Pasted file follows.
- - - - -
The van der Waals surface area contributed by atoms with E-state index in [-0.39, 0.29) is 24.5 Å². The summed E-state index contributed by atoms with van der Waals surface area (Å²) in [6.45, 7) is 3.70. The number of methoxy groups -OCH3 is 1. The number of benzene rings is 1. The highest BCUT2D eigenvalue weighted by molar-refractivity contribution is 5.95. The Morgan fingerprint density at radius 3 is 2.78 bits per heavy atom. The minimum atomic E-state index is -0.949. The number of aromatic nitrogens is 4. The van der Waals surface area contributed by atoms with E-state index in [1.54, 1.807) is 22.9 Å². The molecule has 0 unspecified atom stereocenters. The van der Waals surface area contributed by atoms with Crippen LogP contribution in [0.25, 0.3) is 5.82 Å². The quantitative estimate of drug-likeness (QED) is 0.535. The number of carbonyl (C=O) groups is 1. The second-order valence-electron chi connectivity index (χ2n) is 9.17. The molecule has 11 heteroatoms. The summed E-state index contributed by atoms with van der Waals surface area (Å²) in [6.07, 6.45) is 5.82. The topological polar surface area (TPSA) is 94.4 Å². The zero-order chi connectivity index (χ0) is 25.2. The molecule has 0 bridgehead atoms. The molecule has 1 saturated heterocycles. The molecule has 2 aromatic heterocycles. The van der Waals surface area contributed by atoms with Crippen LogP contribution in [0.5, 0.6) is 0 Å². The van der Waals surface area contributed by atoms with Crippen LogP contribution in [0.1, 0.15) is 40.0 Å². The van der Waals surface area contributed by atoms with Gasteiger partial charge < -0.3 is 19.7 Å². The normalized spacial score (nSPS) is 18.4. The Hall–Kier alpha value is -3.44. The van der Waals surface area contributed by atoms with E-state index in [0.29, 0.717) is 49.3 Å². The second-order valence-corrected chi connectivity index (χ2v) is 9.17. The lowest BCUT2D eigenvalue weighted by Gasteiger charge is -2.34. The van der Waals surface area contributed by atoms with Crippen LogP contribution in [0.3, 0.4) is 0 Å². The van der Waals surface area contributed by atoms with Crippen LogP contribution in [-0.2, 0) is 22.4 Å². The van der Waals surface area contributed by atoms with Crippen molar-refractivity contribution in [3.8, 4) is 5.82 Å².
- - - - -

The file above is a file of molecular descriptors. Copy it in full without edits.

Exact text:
The van der Waals surface area contributed by atoms with E-state index in [-0.39, 0.29) is 24.5 Å². The summed E-state index contributed by atoms with van der Waals surface area (Å²) in [6.45, 7) is 3.70. The number of methoxy groups -OCH3 is 1. The number of benzene rings is 1. The highest BCUT2D eigenvalue weighted by molar-refractivity contribution is 5.95. The Morgan fingerprint density at radius 3 is 2.78 bits per heavy atom. The minimum atomic E-state index is -0.949. The number of aromatic nitrogens is 4. The van der Waals surface area contributed by atoms with E-state index in [1.54, 1.807) is 22.9 Å². The molecule has 0 unspecified atom stereocenters. The van der Waals surface area contributed by atoms with Crippen LogP contribution in [0.25, 0.3) is 5.82 Å². The quantitative estimate of drug-likeness (QED) is 0.535. The number of carbonyl (C=O) groups is 1. The second-order valence-electron chi connectivity index (χ2n) is 9.17. The molecule has 11 heteroatoms. The summed E-state index contributed by atoms with van der Waals surface area (Å²) in [6.07, 6.45) is 5.82. The topological polar surface area (TPSA) is 94.4 Å². The zero-order chi connectivity index (χ0) is 25.2. The molecule has 0 bridgehead atoms. The molecule has 1 saturated heterocycles. The molecule has 2 aromatic heterocycles. The van der Waals surface area contributed by atoms with Crippen LogP contribution in [0.5, 0.6) is 0 Å². The van der Waals surface area contributed by atoms with Crippen LogP contribution in [0.1, 0.15) is 40.0 Å². The van der Waals surface area contributed by atoms with Gasteiger partial charge < -0.3 is 19.7 Å². The normalized spacial score (nSPS) is 18.4. The Hall–Kier alpha value is -3.44. The van der Waals surface area contributed by atoms with E-state index in [0.29, 0.717) is 49.3 Å². The second-order valence-corrected chi connectivity index (χ2v) is 9.17. The lowest BCUT2D eigenvalue weighted by Gasteiger charge is -2.34. The van der Waals surface area contributed by atoms with Crippen LogP contribution in [0.3, 0.4) is 0 Å². The van der Waals surface area contributed by atoms with Crippen LogP contribution in [-0.2, 0) is 22.4 Å². The van der Waals surface area contributed by atoms with Crippen molar-refractivity contribution in [3.8, 4) is 5.82 Å².